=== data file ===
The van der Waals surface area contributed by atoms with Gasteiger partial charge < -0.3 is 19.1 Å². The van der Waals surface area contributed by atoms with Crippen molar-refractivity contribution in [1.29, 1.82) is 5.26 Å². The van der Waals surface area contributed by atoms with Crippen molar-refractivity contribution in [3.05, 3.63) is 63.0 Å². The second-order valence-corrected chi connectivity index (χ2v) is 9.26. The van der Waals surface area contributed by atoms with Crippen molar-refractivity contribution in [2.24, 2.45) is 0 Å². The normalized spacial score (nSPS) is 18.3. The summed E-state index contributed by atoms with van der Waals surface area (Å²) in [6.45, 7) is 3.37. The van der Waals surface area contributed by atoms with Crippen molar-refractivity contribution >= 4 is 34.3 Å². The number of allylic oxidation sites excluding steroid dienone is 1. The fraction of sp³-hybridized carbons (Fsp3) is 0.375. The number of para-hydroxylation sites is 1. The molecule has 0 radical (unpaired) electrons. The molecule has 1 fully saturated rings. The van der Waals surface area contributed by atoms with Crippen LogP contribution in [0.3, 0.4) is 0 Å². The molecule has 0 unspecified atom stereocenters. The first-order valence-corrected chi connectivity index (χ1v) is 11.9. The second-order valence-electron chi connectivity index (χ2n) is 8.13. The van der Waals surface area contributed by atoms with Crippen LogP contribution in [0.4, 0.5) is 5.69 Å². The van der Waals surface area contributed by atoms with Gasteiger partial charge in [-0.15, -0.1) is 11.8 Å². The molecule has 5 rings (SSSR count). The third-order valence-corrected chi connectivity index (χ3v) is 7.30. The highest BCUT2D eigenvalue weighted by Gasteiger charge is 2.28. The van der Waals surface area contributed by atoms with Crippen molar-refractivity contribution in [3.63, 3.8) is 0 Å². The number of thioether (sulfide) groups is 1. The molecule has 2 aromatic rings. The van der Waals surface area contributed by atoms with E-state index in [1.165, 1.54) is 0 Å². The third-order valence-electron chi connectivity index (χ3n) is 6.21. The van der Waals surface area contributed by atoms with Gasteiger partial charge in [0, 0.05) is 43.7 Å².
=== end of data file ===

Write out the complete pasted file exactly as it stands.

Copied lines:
The van der Waals surface area contributed by atoms with Gasteiger partial charge < -0.3 is 19.1 Å². The van der Waals surface area contributed by atoms with Crippen molar-refractivity contribution in [1.29, 1.82) is 5.26 Å². The van der Waals surface area contributed by atoms with Crippen molar-refractivity contribution in [3.05, 3.63) is 63.0 Å². The second-order valence-corrected chi connectivity index (χ2v) is 9.26. The van der Waals surface area contributed by atoms with Crippen molar-refractivity contribution in [2.24, 2.45) is 0 Å². The normalized spacial score (nSPS) is 18.3. The summed E-state index contributed by atoms with van der Waals surface area (Å²) in [6.45, 7) is 3.37. The van der Waals surface area contributed by atoms with Crippen molar-refractivity contribution >= 4 is 34.3 Å². The number of allylic oxidation sites excluding steroid dienone is 1. The fraction of sp³-hybridized carbons (Fsp3) is 0.375. The number of para-hydroxylation sites is 1. The molecule has 0 radical (unpaired) electrons. The molecule has 1 fully saturated rings. The van der Waals surface area contributed by atoms with Crippen LogP contribution in [0.3, 0.4) is 0 Å². The molecule has 0 unspecified atom stereocenters. The first-order valence-corrected chi connectivity index (χ1v) is 11.9. The second-order valence-electron chi connectivity index (χ2n) is 8.13. The van der Waals surface area contributed by atoms with Crippen LogP contribution in [0.4, 0.5) is 5.69 Å². The van der Waals surface area contributed by atoms with Gasteiger partial charge in [-0.15, -0.1) is 11.8 Å². The molecule has 5 rings (SSSR count). The third-order valence-corrected chi connectivity index (χ3v) is 7.30. The highest BCUT2D eigenvalue weighted by Gasteiger charge is 2.28. The van der Waals surface area contributed by atoms with Crippen molar-refractivity contribution in [3.63, 3.8) is 0 Å². The number of thioether (sulfide) groups is 1. The molecule has 2 aromatic rings. The van der Waals surface area contributed by atoms with E-state index in [1.165, 1.54) is 0 Å². The third-order valence-electron chi connectivity index (χ3n) is 6.21. The van der Waals surface area contributed by atoms with Gasteiger partial charge in [0, 0.05) is 43.7 Å².